Fall 2008

Natural Law: The First Grace

Glenn W. Olsen

“Natural law thought can never be understood as outside history and neutral either philosophically or theologically. We only approach the world through a specific language and discourse, through a genealogy.”

1. The desideratum: A post-dualist account of natural law


The prospects of natural-law thinking can seem dim indeed, in spite of some recent able defenses.2 Nevertheless, or perhaps precisely because of this, it is incumbent upon contemporary Catholic intellectuals to make their contribution to the modest revival of the natural law tradition such defenses represent. It seems to me that, in order to be fruitful, this contribution must avoid two extremes. On the one hand, it should not simply return to the older “manual” tradition of construing natural law, lest it underwrite a new dualism between nature and grace.3  On the other hand, granting that the new, very striking, insights of John Paul II’s theology of the body should serve as a platform for a post-dualist recovery of natural law, we must not fall in with the oft-heard claim that these insights are so new that the first twenty-three centuries of the natural law tradition offer nothing useful in comparison, as if it were only now that we had understood the true dimensions of this subject.4  To be sure, John Paul II’s idea of nuptial-sacramental bodiliness does represent a significant development beyond previous thought. Still, the argu- ment of the present essay is that the advances and clarifications made possible by focus on the nuptial meaning of the body more deepen than replace certain strands of earlier natural law thinking. For Aquinas, as we will see below, natural law is not independent of God and grace, since the Creator has placed in man a desire for happiness, truth, and goodness, that is, a natural desire for God, and therefore nature and grace are “pre-tuned” to each other.5


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1. Russell Hittinger, The First Grace: Rediscovering the Natural Law in a Post-Christian World (Wilmington, Del., 2003), xi–xii, incorporates a fifth-century Christian phrase into the title of his book to emphasize that from early in the Christian tradition natural law was seen as an expression of grace, not as something autonomous from grace or revelation, as often it has been presented in recent centuries. This is a point central to the present analysis.

2. My “The Gay Middle Ages: A Response to Professor Boswell,” Communio: International Catholic Review 8 (Spring, 1981): 119–38, gives an idea of the political issues that complicate current reception of natural law thinking. Russell Hittinger, A Critique of the New Natural Law Theory (Notre Dame, Ind., 1987), is useful in sorting out recent expositions of the natural law.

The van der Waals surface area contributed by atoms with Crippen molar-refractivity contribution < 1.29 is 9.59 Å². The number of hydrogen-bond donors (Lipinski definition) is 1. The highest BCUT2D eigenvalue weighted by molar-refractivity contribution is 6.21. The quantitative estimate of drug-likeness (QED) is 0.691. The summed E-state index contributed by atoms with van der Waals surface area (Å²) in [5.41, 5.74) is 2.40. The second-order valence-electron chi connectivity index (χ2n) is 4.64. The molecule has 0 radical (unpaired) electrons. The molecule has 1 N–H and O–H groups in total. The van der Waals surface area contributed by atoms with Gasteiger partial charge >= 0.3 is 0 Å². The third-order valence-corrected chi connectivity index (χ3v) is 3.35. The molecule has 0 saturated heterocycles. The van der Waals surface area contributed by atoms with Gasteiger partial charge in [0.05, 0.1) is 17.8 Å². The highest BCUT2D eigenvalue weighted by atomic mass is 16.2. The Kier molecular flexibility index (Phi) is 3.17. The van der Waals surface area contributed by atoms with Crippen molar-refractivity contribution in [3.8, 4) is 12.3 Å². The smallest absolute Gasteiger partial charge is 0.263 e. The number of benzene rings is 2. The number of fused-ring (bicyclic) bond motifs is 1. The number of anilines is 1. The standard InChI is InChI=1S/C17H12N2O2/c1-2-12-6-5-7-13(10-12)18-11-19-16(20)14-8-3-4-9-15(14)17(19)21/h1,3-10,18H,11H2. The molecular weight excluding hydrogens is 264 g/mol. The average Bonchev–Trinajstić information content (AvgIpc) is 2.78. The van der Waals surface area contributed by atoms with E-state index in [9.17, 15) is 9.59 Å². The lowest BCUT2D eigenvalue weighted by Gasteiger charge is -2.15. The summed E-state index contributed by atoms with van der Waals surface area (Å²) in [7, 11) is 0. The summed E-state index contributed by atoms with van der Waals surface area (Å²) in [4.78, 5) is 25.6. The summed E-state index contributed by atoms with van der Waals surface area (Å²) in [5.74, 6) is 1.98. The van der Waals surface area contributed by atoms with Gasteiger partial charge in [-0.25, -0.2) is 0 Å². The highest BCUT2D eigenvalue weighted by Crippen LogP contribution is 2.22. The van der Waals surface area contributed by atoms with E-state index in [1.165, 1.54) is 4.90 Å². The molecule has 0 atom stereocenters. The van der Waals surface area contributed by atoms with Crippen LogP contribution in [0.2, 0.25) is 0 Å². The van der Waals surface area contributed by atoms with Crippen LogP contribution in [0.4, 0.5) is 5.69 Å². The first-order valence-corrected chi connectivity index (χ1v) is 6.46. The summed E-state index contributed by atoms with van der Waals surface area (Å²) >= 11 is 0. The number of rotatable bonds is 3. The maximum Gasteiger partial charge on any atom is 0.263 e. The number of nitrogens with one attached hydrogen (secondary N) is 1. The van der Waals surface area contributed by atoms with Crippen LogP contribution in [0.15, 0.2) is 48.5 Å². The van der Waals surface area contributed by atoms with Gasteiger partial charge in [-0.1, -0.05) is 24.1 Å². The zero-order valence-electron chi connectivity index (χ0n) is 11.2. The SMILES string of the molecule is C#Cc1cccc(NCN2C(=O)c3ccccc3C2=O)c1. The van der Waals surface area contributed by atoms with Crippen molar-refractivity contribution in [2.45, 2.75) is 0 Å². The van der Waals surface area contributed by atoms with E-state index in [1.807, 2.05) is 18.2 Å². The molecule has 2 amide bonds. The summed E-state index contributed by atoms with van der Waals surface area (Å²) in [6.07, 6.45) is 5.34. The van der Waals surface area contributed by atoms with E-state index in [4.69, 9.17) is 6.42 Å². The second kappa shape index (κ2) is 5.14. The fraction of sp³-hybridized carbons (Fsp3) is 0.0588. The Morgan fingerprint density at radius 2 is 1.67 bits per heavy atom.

3. For a more expansive presentation of the manual tradition, see Servais Pinckaers, The Sources of Christian Ethics, trans. from third ed. by Mary Thomas Noble (Washington, D. C., 1995), 254–79.

4. It might also be said that sometimes those working on the contemporary theology of the body have seemed insufficiently aware of what actually has been said in Christian history about the body: Adam G. Cooper, The Body in St. Maximus the Confessor: Holy Flesh, Wholly Deified (Oxford, 2005), is an example of a work that deserves a wide reading, dealing as it does with the theology of the body and the corporeal aspects of anthropology, and attacking as it does the notion that the Greek Fathers in general held to an anti-material, overly Platonized, asceticism. See the review of this book by Valerie A. Karras in Church History 76 (2007): 826–28. I have sketched some of the issues in “Twelfth-Century Humanism Reconsidered: The Case of St. Bernard,” Studi Medievali, 3a Serie, 31, 1, 1990: 27–53. M. D. Chenu, “The Spirituality of Matter,” Faith and Theology, trans. Denis Hickey (New York, 1968), 106–11, is an example of earlier discussion of some of these issues.

5. Servais Pinckaers, Morality: The Catholic View, trans. Michael Sherwin (South Bend, Ind., 2003), 30; Pinckaers, The Sources of Christian Ethics, 400–56. Robert A. J. Gagnon, The Bible and Homosexual Practice: Texts and Hermeneutics (Nashville, Tenn., 2001), defines nature for St. Paul as “the material creation around human beings and the bodily design of humans themselves, guiding us into the truth about the nature of God and the nature of human sexuality respectively” (391). This captures how much of the early Christian tradition saw man within nature, and the structure of humans as giving insight both into the nature of God and of human sexuality.